Marc A. Hermann
                Liberty Rifles.
                MOLLUS, New York Commandery.
                Oliver Tilden Camp No 26, SUVCW.


                In honor of Sgt. William H. Forrest, Co. K, 114th PA Vol. Infantry. Pvt. Emanuel Hermann, 45th PA Militia. Lt. George W. Hopkins & Capt. William K. Hopkins, Co. E, 7th PA Reserves. Pvt. Joseph A. Weckerly, 72nd PA Vol. Infantry (WIA June 29, 1862, d. March 23, 1866.) Pvt. Thomas Will, 21st PA Vol. Cavalry (WIA June 18, 1864, d. July 31, 1864.)

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                • #9
                  Re: Washinton belt

                  This is definately a fireman's belt. Many fire companies across the nation became the nucleus for companies going off to war. "Washington" was possibly the name of the fire company. Great early image, even his shirt is unusual, and something that would have been seen very early in the war.
                  Scott Cross
                  "Old and in the Way"

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                  • #10
                    Re: Washinton belt

                    As You look at the photo there is a reversed 4 tucked in the belt to the right of the knife on the other side of the gig line. So is this probably Union? Thanks so much for the photo help.

                    Fred F. Griffin

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                    • #11
                      Re: Washinton belt

                      It also looks to me that he is wearing a fed sack coat tucked into the trousers. This was somewhat common for zouave company recruits if the jacket had not been issued yet.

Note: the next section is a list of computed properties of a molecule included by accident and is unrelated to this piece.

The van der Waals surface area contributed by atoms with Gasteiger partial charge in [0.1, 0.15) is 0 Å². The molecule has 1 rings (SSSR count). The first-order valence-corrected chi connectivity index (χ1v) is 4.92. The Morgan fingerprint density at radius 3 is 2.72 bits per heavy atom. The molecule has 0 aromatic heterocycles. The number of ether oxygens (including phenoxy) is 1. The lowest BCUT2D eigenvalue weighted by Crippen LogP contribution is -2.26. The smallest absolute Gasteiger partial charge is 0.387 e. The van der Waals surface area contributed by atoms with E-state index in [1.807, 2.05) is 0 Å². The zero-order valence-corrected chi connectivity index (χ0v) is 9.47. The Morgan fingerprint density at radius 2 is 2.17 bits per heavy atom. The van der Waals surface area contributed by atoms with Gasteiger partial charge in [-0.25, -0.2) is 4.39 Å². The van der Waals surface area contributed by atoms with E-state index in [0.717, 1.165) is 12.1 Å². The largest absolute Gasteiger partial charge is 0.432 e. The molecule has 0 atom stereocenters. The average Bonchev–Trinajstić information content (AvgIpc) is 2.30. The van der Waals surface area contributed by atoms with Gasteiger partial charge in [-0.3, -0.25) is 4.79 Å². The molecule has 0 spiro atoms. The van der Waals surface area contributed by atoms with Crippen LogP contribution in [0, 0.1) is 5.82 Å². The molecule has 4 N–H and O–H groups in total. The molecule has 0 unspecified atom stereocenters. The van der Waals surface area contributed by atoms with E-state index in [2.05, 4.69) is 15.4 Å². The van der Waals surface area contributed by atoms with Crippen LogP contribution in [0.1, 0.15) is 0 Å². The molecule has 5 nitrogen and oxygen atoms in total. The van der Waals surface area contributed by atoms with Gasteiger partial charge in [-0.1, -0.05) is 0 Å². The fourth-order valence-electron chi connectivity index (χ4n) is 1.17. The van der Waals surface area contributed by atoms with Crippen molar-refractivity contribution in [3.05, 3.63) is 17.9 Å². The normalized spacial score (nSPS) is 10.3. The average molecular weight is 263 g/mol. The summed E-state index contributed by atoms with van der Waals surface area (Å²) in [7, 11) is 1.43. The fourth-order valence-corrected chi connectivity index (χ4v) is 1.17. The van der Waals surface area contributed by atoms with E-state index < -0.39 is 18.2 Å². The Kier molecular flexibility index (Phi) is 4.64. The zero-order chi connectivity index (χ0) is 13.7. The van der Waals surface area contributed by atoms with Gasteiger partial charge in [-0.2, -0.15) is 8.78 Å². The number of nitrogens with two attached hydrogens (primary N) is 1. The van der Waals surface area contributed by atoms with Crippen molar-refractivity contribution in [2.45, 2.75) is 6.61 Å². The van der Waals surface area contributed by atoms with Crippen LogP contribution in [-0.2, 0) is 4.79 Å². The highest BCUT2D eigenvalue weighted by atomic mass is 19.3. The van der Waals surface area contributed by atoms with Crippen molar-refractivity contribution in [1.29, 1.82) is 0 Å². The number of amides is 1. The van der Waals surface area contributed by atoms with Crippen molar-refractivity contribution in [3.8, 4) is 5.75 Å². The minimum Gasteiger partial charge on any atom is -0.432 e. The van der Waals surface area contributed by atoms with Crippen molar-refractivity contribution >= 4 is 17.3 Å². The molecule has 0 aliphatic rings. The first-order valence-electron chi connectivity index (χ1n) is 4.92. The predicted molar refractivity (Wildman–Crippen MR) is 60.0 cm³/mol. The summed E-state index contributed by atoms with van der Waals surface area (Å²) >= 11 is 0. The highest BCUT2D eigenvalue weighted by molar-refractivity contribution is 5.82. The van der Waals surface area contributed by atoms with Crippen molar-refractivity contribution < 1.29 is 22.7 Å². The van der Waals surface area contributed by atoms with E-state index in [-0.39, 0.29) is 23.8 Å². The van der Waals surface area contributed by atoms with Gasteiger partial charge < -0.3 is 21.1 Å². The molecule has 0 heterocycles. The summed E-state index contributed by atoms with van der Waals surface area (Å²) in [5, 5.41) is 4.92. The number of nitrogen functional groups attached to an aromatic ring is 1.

Eric Stephenson

                      [URL="http://www.military-historians.org/"]The Company of Military Historians[/URL]
                      [URL="http://lodge245.doylestownmasons.org/"]Doylestown Masonic Lodge No. 245 Free and Accepted Masons[/URL]

                      "Captain Dike is in the hands of some brother Masons, and to the Order he owes his life." OR s.I v.II

                      Comment


                      • #12
                        Re: Washinton belt

                        Can you cite a source for that?

                        Also, please, people...fire company membership didn't automatically mean zouave affiliation in the army.
                        Marc A. Hermann
                        Liberty Rifles.
                        MOLLUS, New York Commandery.
                        Oliver Tilden Camp No 26, SUVCW.


                        In honor of Sgt. William H. Forrest, Co. K, 114th PA Vol. Infantry. Pvt. Emanuel Hermann, 45th PA Militia. Lt. George W. Hopkins & Capt. William K. Hopkins, Co. E, 7th PA Reserves. Pvt. Joseph A. Weckerly, 72nd PA Vol. Infantry (WIA June 29, 1862, d. March 23, 1866.) Pvt. Thomas Will, 21st PA Vol. Cavalry (WIA June 18, 1864, d. July 31, 1864.)

                        Comment


                        • #13
                          Re: Washinton belt

                          I know that. I would have to contact Mike Zitarga. He has done extensive research on the 9th NY and had a source stating that there was a new group of recruits that had been placed in the regiment, can't remember which company, just before Antietam that had not been issued the proper jackets yet. I will take Mike's research on that regiment as fact as he is in my mind the leading historian on the regiment. I would never jump to the conclusion that that photo is zouave, just using it as a reference point.
                          Last edited by estephenson; 04-08-2009, 11:56 AM.
                          Eric Stephenson

                          [URL="http://www.military-historians.org/"]The Company of Military Historians[/URL]
                          [URL="http://lodge245.doylestownmasons.org/"]Doylestown Masonic Lodge No. 245 Free and Accepted Masons[/URL]

                          "Captain Dike is in the hands of some brother Masons, and to the Order he owes his life." OR s.I v.II